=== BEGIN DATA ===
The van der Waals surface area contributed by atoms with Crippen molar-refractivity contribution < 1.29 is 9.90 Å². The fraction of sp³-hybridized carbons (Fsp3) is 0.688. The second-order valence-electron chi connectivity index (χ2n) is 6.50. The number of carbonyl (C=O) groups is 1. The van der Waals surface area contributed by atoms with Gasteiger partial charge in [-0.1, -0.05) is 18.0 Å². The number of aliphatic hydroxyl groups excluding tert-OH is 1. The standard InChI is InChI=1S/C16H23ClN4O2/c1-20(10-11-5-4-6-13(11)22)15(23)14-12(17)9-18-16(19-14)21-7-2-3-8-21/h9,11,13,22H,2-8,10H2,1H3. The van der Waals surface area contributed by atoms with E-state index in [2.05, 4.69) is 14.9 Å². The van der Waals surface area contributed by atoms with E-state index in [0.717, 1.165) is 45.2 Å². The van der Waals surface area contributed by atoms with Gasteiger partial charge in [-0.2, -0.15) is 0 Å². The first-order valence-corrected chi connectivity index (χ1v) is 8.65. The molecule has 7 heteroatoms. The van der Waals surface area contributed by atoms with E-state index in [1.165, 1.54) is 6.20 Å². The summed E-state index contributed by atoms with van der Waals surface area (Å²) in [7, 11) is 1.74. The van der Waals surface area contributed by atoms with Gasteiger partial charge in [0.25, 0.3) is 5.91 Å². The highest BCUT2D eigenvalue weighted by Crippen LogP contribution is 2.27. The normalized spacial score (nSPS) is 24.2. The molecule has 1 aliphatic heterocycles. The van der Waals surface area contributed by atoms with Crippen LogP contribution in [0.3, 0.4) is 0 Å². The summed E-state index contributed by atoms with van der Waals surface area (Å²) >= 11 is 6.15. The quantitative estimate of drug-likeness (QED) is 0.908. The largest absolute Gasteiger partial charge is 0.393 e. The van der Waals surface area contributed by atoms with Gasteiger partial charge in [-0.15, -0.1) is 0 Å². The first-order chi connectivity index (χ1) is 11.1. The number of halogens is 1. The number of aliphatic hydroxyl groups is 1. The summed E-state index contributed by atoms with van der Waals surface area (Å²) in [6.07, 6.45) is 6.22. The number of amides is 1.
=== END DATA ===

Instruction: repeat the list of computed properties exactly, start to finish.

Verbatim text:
The van der Waals surface area contributed by atoms with Crippen molar-refractivity contribution < 1.29 is 9.90 Å². The fraction of sp³-hybridized carbons (Fsp3) is 0.688. The second-order valence-electron chi connectivity index (χ2n) is 6.50. The number of carbonyl (C=O) groups is 1. The van der Waals surface area contributed by atoms with Gasteiger partial charge in [-0.1, -0.05) is 18.0 Å². The number of aliphatic hydroxyl groups excluding tert-OH is 1. The standard InChI is InChI=1S/C16H23ClN4O2/c1-20(10-11-5-4-6-13(11)22)15(23)14-12(17)9-18-16(19-14)21-7-2-3-8-21/h9,11,13,22H,2-8,10H2,1H3. The van der Waals surface area contributed by atoms with E-state index in [2.05, 4.69) is 14.9 Å². The van der Waals surface area contributed by atoms with E-state index in [0.717, 1.165) is 45.2 Å². The van der Waals surface area contributed by atoms with Gasteiger partial charge in [-0.2, -0.15) is 0 Å². The first-order valence-corrected chi connectivity index (χ1v) is 8.65. The molecule has 7 heteroatoms. The van der Waals surface area contributed by atoms with E-state index in [1.165, 1.54) is 6.20 Å². The summed E-state index contributed by atoms with van der Waals surface area (Å²) in [7, 11) is 1.74. The van der Waals surface area contributed by atoms with Gasteiger partial charge in [0.25, 0.3) is 5.91 Å². The highest BCUT2D eigenvalue weighted by Crippen LogP contribution is 2.27. The normalized spacial score (nSPS) is 24.2. The molecule has 1 aliphatic heterocycles. The van der Waals surface area contributed by atoms with Crippen LogP contribution in [0.3, 0.4) is 0 Å². The summed E-state index contributed by atoms with van der Waals surface area (Å²) >= 11 is 6.15. The quantitative estimate of drug-likeness (QED) is 0.908. The largest absolute Gasteiger partial charge is 0.393 e. The van der Waals surface area contributed by atoms with Gasteiger partial charge in [-0.15, -0.1) is 0 Å². The first-order chi connectivity index (χ1) is 11.1. The number of halogens is 1. The number of aliphatic hydroxyl groups is 1. The summed E-state index contributed by atoms with van der Waals surface area (Å²) in [6.07, 6.45) is 6.22. The number of amides is 1.